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Local Cannabis Regulation: What have we learned from tobacco

Institution: Public Health Institute
Investigator(s): Lynn Silver, MD, MPH, FAAP
Award Cycle: 2019 (Cycle 28) Grant #: 28IP-0035 Award: $455,992
Subject Area: State and Local Tobacco Control Policy Research
Award Type: High Impact Pilot Award

Initial Award Abstract

In 2018, adult-use cannabis sales became legal in California, joining 6 other states. It is hoped that this policy will reduce drug related mass incarceration and violence, bringing a large-scale, clandestine industry into the light. Yet cannabis use is associated with significant harms, especially when use commences young, is more frequent, or occurs during pregnancy. Products known from tobacco and alcohol research to attract youth are being sold, from orange soda to bubble-gum flavored pre-rolls to strawberry lollipops. Prices are declining and potency rising. Increasing use may place progress in social and legal norms for smoking and tobacco at risk.

We face the challenge of creating a regulatory system to optimize benefits of legalization while minimizing harm, including preventing youth and other high risk exposure. While the statewide policy framework is weak in public health protection, Prop 64 left broad leeway to local government to regulate or ban. In 2017, we carried out qualitative research with experts and stakeholders on a broad range of issues to identify optimal policy elements, in a setting of uncertainty. We then formulated model local ordinances for cannabis retailing, marketing and taxation, incorporating lessons learned from decades of tobacco and alcohol regulation. Yet, little is known about what practices are actually being adopted at the local level.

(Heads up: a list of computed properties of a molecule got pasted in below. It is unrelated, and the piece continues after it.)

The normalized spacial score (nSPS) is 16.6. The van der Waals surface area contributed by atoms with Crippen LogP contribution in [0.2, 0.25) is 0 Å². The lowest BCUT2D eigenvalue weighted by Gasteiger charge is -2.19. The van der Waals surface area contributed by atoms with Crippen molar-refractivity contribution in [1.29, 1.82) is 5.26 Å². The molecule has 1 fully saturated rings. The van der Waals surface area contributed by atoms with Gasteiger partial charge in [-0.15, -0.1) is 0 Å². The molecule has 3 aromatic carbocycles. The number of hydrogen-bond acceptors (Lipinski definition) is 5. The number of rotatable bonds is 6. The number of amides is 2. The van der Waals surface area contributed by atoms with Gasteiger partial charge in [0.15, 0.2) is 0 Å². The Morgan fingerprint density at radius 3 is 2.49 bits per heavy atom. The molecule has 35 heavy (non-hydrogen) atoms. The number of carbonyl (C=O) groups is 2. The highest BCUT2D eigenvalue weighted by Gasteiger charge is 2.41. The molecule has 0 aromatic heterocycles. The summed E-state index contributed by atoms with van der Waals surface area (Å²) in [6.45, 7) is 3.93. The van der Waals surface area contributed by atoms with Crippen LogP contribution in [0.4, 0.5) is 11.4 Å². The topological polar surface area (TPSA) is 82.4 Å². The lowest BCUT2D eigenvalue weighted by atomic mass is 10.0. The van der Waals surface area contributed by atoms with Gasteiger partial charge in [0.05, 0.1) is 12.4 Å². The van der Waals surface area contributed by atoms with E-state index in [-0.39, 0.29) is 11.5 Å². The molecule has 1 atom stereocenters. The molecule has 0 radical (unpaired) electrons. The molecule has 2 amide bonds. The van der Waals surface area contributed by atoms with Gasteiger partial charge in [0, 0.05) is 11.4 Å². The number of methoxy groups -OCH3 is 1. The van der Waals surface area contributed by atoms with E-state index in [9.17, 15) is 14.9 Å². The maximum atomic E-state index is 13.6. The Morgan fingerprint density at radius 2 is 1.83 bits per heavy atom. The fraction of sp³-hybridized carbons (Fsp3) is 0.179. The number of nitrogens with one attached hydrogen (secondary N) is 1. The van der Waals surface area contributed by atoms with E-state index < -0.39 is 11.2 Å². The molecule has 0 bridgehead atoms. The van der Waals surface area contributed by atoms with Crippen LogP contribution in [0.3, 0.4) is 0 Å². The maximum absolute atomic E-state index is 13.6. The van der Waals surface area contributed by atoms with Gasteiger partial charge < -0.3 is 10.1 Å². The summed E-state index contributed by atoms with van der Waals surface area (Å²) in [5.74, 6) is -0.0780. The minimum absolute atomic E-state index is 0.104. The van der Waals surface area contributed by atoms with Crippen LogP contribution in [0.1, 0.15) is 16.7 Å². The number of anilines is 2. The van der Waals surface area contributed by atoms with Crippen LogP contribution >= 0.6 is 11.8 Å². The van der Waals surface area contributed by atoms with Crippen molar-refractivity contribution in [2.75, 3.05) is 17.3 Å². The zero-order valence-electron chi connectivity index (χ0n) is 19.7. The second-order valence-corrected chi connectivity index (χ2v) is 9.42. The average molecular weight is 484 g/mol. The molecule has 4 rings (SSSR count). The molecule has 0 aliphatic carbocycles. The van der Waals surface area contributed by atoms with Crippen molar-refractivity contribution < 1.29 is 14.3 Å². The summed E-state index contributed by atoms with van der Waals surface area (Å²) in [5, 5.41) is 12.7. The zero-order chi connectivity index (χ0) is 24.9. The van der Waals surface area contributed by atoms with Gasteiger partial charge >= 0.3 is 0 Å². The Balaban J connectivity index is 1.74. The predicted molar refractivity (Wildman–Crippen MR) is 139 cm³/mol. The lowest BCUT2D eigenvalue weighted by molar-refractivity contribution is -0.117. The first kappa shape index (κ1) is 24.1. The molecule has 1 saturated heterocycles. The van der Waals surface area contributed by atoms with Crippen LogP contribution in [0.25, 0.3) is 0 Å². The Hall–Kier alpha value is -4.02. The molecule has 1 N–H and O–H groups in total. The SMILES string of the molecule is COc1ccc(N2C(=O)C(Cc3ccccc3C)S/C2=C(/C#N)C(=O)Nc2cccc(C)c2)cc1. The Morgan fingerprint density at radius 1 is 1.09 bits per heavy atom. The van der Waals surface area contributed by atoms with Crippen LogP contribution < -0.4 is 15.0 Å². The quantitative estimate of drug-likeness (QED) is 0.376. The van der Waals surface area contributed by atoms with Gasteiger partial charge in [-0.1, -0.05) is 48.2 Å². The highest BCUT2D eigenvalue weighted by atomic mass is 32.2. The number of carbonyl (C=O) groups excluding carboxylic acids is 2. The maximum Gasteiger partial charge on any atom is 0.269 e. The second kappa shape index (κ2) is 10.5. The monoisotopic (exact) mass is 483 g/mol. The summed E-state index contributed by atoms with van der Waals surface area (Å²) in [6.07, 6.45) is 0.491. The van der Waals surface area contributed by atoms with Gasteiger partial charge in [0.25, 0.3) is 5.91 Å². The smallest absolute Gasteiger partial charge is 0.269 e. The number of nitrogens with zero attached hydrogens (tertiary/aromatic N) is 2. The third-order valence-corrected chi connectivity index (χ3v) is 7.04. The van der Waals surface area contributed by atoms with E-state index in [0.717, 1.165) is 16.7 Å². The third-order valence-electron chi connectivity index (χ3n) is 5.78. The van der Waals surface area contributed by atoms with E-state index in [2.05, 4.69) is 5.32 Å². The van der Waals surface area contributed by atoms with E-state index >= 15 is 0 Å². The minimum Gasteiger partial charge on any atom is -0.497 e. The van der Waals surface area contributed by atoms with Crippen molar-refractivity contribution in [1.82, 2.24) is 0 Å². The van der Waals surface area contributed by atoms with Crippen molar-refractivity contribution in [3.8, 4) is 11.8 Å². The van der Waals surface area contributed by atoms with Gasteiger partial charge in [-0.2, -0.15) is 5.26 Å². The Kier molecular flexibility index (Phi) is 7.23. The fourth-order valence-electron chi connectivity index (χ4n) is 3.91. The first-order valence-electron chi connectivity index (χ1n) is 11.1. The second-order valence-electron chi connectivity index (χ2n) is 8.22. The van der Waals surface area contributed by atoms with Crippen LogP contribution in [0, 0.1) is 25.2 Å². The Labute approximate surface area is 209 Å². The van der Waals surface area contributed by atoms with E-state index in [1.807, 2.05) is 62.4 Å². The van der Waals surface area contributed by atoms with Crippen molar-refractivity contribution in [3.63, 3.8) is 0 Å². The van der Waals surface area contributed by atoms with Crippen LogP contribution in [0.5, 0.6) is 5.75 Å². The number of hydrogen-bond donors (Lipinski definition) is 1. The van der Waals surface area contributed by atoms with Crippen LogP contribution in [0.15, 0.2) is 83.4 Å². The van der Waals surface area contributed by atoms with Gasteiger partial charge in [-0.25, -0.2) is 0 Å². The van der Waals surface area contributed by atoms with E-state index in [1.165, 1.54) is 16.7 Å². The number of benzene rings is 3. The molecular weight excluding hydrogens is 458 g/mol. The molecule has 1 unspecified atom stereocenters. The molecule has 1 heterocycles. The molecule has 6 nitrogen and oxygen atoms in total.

For this reason, we propose a pilot study of the content of local law on adult-use cannabis in California’s 58 counties and 482 cities in 2018-2019. Using the CannaRegs database, which tracks local law on this issue, complemented by direct consultations, we will examine how CA jurisdictions are regulating cannabis in areas covered by our models including: smoke-free air and interaction with existing tobacco law, allowable density of retailers, equity for low income residents, product types and potency allowed (including flavors and attractiveness to youth), marketing, warnings to the public, claims, discounting, taxation design, and use of tax revenue. Results will be analyzed, published, and used to inform policymakers and engage communities on current local practice, extent of adoption of policies to protect health, and areas for improvement. This knowledge is an essential substrate for future research to¬† understand health impact of legalization and identify best practices.